Jay: Basically, what I wanna do with the show is I want it to be this look into what is working for creators today who are looking to become full time, because I think that’s ultimately what’s most helpful for people. I don’t want it to be just an autobiographical show where you get a deeper look into the people you already know. I would actually it rather be a little bit more instructive in that it’s helping people learn what is actually working for creators today.
And to do that, you need to speak with more up and coming creators who may not have the same name recognition but have more relevant experience right now, in my opinion. Like Tim Urban’s an incredible writer and he’s built this incredible business and I talked to a ton of writers who just like really aspire to have Tim Urban’s life because he writes giant pieces very infrequently on waitbutwhy.com and a lot of people are like, “How do I just become Tim Urban?” And I talked to Tim Urban and he will tell you flat out and he did in the episode that, well, he got lucky in that he started sharing his articles on Facebook when Facebook was organically trying to show publishers how much reach they could give articles. So like his story is one of, yes, good writing, but also incredible timing that we can’t replicate right now. So, is it really that useful to hear about how Tim Urban made his business go?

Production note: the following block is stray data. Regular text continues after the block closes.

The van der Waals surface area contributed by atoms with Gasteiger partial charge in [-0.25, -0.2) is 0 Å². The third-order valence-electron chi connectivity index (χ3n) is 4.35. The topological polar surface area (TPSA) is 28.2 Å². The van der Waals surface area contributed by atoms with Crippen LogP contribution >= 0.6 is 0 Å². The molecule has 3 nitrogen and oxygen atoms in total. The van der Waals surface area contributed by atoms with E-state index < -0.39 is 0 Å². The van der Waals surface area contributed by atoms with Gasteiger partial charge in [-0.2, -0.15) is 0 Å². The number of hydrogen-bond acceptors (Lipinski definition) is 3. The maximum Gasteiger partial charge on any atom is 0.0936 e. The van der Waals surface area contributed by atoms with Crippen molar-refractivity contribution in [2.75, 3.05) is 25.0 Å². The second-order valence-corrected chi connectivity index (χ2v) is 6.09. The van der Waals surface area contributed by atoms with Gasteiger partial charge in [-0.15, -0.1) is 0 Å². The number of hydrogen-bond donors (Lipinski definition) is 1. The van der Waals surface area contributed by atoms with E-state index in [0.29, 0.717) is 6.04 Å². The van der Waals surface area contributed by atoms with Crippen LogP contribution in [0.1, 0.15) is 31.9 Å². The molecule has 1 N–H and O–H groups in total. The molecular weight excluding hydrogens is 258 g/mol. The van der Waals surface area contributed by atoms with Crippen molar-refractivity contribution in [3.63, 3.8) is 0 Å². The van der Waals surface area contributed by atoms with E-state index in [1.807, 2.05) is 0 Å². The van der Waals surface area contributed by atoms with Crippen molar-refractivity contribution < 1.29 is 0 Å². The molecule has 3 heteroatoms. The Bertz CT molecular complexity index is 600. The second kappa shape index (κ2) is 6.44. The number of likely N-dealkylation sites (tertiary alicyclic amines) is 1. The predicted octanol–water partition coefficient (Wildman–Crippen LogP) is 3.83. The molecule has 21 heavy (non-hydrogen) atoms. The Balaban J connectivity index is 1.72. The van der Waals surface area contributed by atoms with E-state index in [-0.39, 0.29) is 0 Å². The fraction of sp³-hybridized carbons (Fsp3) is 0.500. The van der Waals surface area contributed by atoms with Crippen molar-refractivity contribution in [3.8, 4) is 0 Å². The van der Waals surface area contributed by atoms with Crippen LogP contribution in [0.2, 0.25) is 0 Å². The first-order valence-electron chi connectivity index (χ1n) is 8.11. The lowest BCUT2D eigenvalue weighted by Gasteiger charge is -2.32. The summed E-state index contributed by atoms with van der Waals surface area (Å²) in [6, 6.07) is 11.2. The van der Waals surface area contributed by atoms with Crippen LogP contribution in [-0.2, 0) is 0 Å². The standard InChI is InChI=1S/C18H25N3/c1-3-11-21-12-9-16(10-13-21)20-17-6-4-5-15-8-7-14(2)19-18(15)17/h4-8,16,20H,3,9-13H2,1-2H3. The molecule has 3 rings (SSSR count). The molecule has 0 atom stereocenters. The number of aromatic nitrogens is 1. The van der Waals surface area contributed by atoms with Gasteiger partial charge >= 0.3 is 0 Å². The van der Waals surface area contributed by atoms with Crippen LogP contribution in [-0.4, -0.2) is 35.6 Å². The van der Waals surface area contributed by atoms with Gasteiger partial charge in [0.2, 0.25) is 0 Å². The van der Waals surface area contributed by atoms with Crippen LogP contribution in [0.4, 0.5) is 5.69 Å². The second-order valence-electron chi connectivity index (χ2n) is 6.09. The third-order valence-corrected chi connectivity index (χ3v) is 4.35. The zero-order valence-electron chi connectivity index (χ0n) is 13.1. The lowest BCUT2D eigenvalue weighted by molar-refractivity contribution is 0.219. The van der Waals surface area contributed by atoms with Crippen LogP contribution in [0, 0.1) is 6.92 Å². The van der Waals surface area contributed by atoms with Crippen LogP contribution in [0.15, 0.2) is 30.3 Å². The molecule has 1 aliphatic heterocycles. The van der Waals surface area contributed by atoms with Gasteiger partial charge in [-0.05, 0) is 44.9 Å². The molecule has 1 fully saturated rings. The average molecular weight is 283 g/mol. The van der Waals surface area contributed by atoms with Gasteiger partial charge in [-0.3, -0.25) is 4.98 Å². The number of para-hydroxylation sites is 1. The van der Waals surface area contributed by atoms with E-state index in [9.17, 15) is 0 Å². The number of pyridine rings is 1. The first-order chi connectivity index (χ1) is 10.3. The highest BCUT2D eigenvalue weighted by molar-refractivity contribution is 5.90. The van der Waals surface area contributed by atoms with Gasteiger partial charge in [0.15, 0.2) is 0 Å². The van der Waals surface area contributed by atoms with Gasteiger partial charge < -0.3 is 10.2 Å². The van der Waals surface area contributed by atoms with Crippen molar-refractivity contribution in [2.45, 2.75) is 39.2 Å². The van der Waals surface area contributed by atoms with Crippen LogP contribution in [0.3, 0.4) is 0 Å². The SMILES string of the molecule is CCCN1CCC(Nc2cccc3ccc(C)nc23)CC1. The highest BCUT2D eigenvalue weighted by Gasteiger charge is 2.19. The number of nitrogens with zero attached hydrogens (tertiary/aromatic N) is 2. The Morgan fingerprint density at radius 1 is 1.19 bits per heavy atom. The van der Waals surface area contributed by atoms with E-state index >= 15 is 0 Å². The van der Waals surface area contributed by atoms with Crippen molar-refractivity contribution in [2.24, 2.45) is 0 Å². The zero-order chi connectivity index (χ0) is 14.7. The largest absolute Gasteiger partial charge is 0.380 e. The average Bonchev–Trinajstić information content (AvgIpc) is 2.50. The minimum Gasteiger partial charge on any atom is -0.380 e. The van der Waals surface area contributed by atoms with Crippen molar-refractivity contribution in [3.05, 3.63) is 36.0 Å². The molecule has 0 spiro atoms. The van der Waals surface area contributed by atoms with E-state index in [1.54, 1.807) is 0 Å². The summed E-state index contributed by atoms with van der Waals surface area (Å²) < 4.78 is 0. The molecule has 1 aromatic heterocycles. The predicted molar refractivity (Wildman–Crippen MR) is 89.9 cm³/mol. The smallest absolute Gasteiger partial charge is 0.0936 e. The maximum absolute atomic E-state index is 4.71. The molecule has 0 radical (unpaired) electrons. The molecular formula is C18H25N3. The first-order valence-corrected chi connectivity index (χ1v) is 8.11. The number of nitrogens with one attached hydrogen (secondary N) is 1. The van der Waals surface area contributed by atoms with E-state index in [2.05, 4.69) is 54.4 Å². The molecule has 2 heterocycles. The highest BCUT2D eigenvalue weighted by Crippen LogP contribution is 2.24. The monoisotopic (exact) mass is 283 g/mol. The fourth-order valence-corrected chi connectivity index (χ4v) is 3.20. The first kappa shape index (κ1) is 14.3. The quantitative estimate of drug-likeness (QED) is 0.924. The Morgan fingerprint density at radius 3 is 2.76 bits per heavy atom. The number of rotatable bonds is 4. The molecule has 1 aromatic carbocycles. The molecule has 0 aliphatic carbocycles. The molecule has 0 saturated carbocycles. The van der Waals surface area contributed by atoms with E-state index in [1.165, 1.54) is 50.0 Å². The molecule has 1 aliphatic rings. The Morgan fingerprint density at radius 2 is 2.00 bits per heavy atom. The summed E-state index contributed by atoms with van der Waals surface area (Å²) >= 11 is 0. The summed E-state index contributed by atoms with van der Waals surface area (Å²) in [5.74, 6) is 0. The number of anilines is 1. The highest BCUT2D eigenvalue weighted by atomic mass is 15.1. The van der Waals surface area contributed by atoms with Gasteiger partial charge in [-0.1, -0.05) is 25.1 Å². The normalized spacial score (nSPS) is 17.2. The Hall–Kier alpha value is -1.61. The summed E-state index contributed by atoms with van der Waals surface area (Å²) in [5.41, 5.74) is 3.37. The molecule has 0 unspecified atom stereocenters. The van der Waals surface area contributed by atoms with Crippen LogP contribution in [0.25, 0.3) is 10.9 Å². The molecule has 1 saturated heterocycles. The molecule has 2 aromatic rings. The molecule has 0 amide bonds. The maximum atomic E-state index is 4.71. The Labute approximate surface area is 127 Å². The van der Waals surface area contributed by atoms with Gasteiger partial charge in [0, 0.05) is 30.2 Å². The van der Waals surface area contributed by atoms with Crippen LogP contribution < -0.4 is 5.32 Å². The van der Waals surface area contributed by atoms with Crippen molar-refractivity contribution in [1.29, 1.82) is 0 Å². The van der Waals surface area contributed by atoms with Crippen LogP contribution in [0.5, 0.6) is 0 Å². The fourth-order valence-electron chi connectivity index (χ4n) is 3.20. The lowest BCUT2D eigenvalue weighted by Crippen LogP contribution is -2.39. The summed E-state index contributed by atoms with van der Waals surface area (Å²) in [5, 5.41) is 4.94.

Not really. It’s just not because you can write something incredibly high quality, just like Tim, but if you don’t have a distribution mechanism, you don’t have an opportunity like Facebook trying to push something for the first time, it’s just not going to work for you today.
Bryan: Also, the world already has a Tim Urban. I mean, he’s very specific content format.
Jay: Yes, yes. So, yeah, I would like to take the show in a direction of talking to more up and coming creators who are doing new and interesting things that are working today. But the challenge is my episodes are titled with the name of the person and if you don’t recognize the name of the person, you’re less likely to click Play. So I really have to build a lot of trust and credibility with my audience so that they’ll play episodes where they may not recognize the person I’m interviewing.
Bryan: On clicking Play, you’ve described in your course about joining a podcast conglomerate or a podcast network. Wasn’t really something I’d heard about, to be honest, until I took your course. Should podcasters consider joining one? Is it something they need to do if they want to increase their downloads?
Jay: I won’t say it’s something that you need to do to increase your downloads but it will certainly give you a better chance if you don’t already have a built-in distribution system for yourself. And not to say that it was just like so easy plug and play that I tell the Podglomerate, “Hey, I have a new episode,” and somehow they’re beaming that out to more listeners.
What they did is they have a lot of relationships to the existing shows in the network, for sure, but also to some of the listening apps so what they were able to help me do was when we launched the show, they were able to get the show a little bit of press, a little bit of attention, a little bit of featured time in those different listening apps, which really helped build an initial audience and the easiest way or like the best way to grow any type of content business is through your existing audience.